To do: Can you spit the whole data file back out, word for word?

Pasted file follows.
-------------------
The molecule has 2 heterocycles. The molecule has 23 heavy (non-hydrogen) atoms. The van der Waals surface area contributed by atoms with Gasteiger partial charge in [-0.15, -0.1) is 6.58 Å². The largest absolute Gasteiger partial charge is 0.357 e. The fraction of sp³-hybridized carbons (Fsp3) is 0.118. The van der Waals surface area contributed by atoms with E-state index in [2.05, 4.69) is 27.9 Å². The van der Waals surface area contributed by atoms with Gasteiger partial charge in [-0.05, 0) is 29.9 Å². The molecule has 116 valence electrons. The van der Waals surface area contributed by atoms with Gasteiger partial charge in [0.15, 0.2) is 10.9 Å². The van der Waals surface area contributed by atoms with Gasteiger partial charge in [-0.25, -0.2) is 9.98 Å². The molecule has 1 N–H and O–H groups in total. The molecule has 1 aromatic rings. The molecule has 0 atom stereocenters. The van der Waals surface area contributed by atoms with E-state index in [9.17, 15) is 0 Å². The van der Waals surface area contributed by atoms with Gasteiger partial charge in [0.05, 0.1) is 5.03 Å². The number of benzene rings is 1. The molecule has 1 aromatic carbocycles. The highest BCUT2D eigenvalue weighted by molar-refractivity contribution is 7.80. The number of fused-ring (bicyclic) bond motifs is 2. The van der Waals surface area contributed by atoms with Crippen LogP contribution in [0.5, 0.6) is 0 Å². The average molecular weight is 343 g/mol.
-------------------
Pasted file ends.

The molecule has 2 heterocycles. The molecule has 23 heavy (non-hydrogen) atoms. The van der Waals surface area contributed by atoms with Gasteiger partial charge in [-0.15, -0.1) is 6.58 Å². The largest absolute Gasteiger partial charge is 0.357 e. The fraction of sp³-hybridized carbons (Fsp3) is 0.118. The van der Waals surface area contributed by atoms with E-state index in [2.05, 4.69) is 27.9 Å². The van der Waals surface area contributed by atoms with Gasteiger partial charge in [-0.05, 0) is 29.9 Å². The molecule has 116 valence electrons. The van der Waals surface area contributed by atoms with Gasteiger partial charge in [0.15, 0.2) is 10.9 Å². The van der Waals surface area contributed by atoms with Gasteiger partial charge in [-0.25, -0.2) is 9.98 Å². The molecule has 1 N–H and O–H groups in total. The molecule has 1 aromatic rings. The molecule has 0 atom stereocenters. The van der Waals surface area contributed by atoms with E-state index in [9.17, 15) is 0 Å². The van der Waals surface area contributed by atoms with Gasteiger partial charge in [0.05, 0.1) is 5.03 Å². The number of benzene rings is 1. The molecule has 1 aromatic carbocycles. The highest BCUT2D eigenvalue weighted by molar-refractivity contribution is 7.80. The number of fused-ring (bicyclic) bond motifs is 2. The van der Waals surface area contributed by atoms with Crippen LogP contribution in [0.5, 0.6) is 0 Å². The average molecular weight is 343 g/mol.